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Funding supports work on taking confusion out of forecasts
During major weathers events that could lead to floods, tornadoes, or hurricanes, wouldn’t it be nice to be able to take multiple forecast sources and meld them into a single, integrated forecast?
Well, it may be on the way.
DJ Seo, a civil engineering professor at the University of Texas at Arlington, has received a $216,103 subaward from a National Oceanographic and Atmospheric Administration grant to develop just that.
“We are working to provide a tool for emergency managers to be able to make the best decisions possible based on the most complete information available,” Seo said in a statement. “The goal is to explain how the different forecast models were combined, then identify which attributes of each model are strengths and weaknesses in the context of the current event and explain how the different forecasts are combined in the context of the current event.”
UTSW links inorganic phosphates to lazy behavior
OK couch potatoes, it may not be all you.
Scientists at UT Southwestern Medical Center report that inorganic phosphate, a food additive and preservative used in most food in the American diet, may contribute to why you insist on lounging your time away, derailing your exercise ambitions in the process.
UTSW said that phosphates occur naturally in many foods such as dairy products, meat, fish, and baking powder. It’s when you eat fast foods, processed foods, and bottled drinks that your phosphate levels can get jacked up to unhealthy proportions.
“We should not consume more than 700 milligrams of inorganic phosphate per day, but about one-third of people consume three to four times that amount,” Dr. Wanpen Vongpatanasin, M.D., professor of Internal Medicine and Director of the Hypertension Fellowship Program at UT Southwestern Medical Center, said in a statement. “Like any nutritional ingredient, too little phosphate is harmful, but too much is also harmful.”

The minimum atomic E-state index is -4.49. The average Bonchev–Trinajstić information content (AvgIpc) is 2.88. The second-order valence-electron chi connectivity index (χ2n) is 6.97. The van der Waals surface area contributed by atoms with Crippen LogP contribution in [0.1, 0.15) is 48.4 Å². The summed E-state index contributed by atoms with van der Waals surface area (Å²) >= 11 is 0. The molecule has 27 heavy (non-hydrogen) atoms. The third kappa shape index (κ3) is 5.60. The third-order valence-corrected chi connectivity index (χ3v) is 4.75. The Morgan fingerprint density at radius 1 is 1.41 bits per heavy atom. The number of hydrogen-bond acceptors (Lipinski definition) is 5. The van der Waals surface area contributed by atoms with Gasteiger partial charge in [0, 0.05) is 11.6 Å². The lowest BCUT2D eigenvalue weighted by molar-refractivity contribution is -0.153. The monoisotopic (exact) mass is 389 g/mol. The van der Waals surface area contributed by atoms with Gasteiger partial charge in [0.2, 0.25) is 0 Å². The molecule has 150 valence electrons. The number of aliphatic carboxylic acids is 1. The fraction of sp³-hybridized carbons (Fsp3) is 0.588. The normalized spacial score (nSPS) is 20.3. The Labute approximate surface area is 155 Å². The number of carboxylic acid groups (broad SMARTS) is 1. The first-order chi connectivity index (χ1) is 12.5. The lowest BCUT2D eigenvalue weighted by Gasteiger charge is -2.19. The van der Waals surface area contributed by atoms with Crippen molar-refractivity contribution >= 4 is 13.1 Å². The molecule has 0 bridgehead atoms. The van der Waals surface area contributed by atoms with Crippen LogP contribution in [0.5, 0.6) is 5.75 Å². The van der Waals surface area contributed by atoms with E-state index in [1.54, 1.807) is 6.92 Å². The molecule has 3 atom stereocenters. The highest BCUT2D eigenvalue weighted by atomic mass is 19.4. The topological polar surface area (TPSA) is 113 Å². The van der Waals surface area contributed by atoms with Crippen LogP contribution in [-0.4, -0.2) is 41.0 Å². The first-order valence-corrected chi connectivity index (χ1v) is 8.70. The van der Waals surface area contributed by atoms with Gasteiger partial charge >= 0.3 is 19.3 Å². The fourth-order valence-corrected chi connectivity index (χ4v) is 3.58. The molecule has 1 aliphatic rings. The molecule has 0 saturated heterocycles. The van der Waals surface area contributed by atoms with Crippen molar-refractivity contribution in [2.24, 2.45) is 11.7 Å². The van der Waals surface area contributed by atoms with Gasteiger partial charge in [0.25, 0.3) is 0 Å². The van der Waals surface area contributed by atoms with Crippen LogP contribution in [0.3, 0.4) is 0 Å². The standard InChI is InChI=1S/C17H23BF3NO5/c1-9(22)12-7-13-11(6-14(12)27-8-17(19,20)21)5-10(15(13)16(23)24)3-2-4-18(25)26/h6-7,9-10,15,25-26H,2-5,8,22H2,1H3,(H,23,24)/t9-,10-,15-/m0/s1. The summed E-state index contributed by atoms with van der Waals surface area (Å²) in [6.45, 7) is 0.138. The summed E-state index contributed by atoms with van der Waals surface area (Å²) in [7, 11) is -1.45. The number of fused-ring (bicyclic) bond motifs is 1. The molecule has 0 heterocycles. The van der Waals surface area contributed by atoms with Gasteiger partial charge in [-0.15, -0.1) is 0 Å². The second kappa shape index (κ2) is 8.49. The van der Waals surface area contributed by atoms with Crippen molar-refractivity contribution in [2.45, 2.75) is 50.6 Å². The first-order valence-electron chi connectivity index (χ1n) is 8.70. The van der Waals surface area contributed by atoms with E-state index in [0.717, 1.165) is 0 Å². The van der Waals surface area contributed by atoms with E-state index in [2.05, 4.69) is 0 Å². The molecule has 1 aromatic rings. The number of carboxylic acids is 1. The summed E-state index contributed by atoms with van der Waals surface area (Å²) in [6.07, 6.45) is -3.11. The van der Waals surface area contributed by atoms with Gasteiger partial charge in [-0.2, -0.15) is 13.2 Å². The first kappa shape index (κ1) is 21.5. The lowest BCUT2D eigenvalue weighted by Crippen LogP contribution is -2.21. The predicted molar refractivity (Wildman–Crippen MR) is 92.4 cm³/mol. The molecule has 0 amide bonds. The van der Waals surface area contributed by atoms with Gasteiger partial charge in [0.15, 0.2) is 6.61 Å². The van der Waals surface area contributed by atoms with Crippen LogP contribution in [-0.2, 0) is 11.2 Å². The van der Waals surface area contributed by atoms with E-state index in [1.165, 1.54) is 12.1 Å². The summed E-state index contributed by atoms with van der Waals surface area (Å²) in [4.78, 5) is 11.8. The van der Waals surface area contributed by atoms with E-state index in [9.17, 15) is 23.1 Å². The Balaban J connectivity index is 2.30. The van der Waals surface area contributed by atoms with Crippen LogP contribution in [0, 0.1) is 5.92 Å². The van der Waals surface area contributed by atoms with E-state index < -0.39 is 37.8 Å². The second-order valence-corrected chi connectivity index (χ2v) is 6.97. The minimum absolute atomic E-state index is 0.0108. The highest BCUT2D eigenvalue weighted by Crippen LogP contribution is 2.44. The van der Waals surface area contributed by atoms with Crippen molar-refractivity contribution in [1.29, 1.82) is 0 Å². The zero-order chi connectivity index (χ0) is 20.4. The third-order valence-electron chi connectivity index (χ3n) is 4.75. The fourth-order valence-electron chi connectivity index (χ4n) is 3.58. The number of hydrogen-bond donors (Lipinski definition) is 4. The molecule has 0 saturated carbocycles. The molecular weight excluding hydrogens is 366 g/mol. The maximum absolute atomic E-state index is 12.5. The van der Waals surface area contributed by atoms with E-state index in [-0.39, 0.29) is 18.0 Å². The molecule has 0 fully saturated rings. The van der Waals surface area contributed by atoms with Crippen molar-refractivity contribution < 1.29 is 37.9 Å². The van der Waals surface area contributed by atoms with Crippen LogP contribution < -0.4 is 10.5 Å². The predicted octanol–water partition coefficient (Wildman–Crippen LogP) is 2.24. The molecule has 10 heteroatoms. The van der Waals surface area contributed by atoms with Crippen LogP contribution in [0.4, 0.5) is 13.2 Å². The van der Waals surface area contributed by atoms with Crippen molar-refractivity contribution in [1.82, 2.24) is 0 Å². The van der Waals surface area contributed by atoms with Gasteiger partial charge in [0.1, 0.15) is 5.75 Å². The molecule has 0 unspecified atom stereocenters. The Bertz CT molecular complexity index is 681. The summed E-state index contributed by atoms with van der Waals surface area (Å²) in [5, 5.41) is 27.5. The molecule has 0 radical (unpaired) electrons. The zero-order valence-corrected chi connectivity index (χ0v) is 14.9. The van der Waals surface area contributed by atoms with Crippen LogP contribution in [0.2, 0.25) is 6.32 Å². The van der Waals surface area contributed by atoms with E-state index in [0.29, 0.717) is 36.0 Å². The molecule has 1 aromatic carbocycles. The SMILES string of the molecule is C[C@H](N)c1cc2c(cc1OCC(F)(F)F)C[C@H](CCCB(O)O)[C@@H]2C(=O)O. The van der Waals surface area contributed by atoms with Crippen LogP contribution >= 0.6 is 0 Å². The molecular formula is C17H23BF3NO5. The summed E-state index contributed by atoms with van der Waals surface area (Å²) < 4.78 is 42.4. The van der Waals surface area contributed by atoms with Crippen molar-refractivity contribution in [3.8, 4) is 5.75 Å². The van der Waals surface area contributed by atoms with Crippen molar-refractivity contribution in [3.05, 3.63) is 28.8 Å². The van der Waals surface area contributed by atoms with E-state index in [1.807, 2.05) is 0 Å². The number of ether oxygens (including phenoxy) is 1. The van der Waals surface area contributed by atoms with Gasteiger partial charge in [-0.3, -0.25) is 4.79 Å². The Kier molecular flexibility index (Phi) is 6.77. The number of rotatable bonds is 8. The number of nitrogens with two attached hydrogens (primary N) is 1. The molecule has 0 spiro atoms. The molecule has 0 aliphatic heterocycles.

The researchers studied mice that were fed a high-phosphate diet and they discovered measurable changes in the rodents’ ability to exercise. Also, as part of the Dallas Heart Study, the team found that the response in humans was similar to that of the mice.
$3M gift backs endowed chair to support dimentia research at UNTHSC
The University of North Texas Health Science Center in Fort Worth is establishing an endowed chair to support research into Alzheimer’s disease and other translational projects thanks to a $3 million gift from a longtime community volunteer whose family was affected by dimentia.
UNTHSC said in a release that Sid O’Bryant, professor and director of the Institute for Translational Research, will hold The Dr. Joe and Peggy Schooler Endowed Chair in Pharmacology and Neuroscience. Two endowed scholarships will also be created through the estate’s gift.
“The endowment from Dr. Joe and Peggy Schooler is of tremendous importance to the advancement of translational research at UNTHSC, which is geared to improving the lives of patients suffering from neurodegenerative diseases,” Dr. O’Bryant said. “This endowment will help support the ongoing research as well as pave the way for new lines of work to be conducted.”
The endowment will support the university and O’Bryant, who has been working to develop a blood test to detect Alzheimer’s disease within a primary care setting—the first-ever study of a blood screening test for biomarkers to be used with primary care patients.
UNTHSC said Peggy Schooler was married for 24 years to Dr. Joe F. Schooler Jr., who died in 2008. He was a physician who opened a private practice in Fort Worth in 1963. Peggy was an active community volunteer who scheduled drivers for her Woodhaven neighborhood’s Citizen’s on Patrol group. She had a personal interest in Alzheimer’s and dementia, having cared for her mother, who suffered from dementia.